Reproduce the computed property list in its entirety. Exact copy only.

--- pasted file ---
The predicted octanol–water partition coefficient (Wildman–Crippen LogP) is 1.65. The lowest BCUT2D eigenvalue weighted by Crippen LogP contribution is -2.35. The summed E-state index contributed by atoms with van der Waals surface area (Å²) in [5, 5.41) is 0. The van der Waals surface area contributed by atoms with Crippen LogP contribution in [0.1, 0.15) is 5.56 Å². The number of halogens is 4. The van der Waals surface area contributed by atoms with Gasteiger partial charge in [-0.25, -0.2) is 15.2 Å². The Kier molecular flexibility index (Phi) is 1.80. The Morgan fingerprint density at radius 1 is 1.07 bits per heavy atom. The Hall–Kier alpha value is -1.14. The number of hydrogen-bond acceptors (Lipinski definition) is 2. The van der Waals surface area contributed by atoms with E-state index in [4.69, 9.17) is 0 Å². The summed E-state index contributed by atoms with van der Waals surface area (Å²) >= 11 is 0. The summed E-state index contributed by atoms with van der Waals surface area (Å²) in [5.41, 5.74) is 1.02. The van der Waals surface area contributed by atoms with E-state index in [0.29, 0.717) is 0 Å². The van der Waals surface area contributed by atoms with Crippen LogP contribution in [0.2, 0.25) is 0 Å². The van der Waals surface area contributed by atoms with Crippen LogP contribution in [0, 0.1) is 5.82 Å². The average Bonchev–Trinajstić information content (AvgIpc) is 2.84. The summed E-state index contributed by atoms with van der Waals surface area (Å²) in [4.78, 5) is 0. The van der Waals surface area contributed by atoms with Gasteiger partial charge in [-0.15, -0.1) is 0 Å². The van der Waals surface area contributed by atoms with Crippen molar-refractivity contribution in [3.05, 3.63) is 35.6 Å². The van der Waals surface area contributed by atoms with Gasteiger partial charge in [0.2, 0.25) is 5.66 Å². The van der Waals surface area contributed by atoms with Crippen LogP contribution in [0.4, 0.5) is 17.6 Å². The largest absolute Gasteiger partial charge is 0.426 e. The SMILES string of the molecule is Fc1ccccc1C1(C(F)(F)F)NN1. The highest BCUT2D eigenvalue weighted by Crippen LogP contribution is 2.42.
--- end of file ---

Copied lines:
The predicted octanol–water partition coefficient (Wildman–Crippen LogP) is 1.65. The lowest BCUT2D eigenvalue weighted by Crippen LogP contribution is -2.35. The summed E-state index contributed by atoms with van der Waals surface area (Å²) in [5, 5.41) is 0. The van der Waals surface area contributed by atoms with Crippen LogP contribution in [0.1, 0.15) is 5.56 Å². The number of halogens is 4. The van der Waals surface area contributed by atoms with Gasteiger partial charge in [-0.25, -0.2) is 15.2 Å². The Kier molecular flexibility index (Phi) is 1.80. The Morgan fingerprint density at radius 1 is 1.07 bits per heavy atom. The Hall–Kier alpha value is -1.14. The number of hydrogen-bond acceptors (Lipinski definition) is 2. The van der Waals surface area contributed by atoms with E-state index in [4.69, 9.17) is 0 Å². The summed E-state index contributed by atoms with van der Waals surface area (Å²) >= 11 is 0. The summed E-state index contributed by atoms with van der Waals surface area (Å²) in [5.41, 5.74) is 1.02. The van der Waals surface area contributed by atoms with E-state index in [0.29, 0.717) is 0 Å². The van der Waals surface area contributed by atoms with Crippen LogP contribution in [0.2, 0.25) is 0 Å². The van der Waals surface area contributed by atoms with Crippen LogP contribution in [0, 0.1) is 5.82 Å². The average Bonchev–Trinajstić information content (AvgIpc) is 2.84. The summed E-state index contributed by atoms with van der Waals surface area (Å²) in [4.78, 5) is 0. The van der Waals surface area contributed by atoms with Gasteiger partial charge in [-0.15, -0.1) is 0 Å². The van der Waals surface area contributed by atoms with Crippen molar-refractivity contribution in [3.05, 3.63) is 35.6 Å². The van der Waals surface area contributed by atoms with Gasteiger partial charge in [0.2, 0.25) is 5.66 Å². The van der Waals surface area contributed by atoms with Crippen LogP contribution in [0.4, 0.5) is 17.6 Å². The largest absolute Gasteiger partial charge is 0.426 e. The SMILES string of the molecule is Fc1ccccc1C1(C(F)(F)F)NN1. The highest BCUT2D eigenvalue weighted by Crippen LogP contribution is 2.42.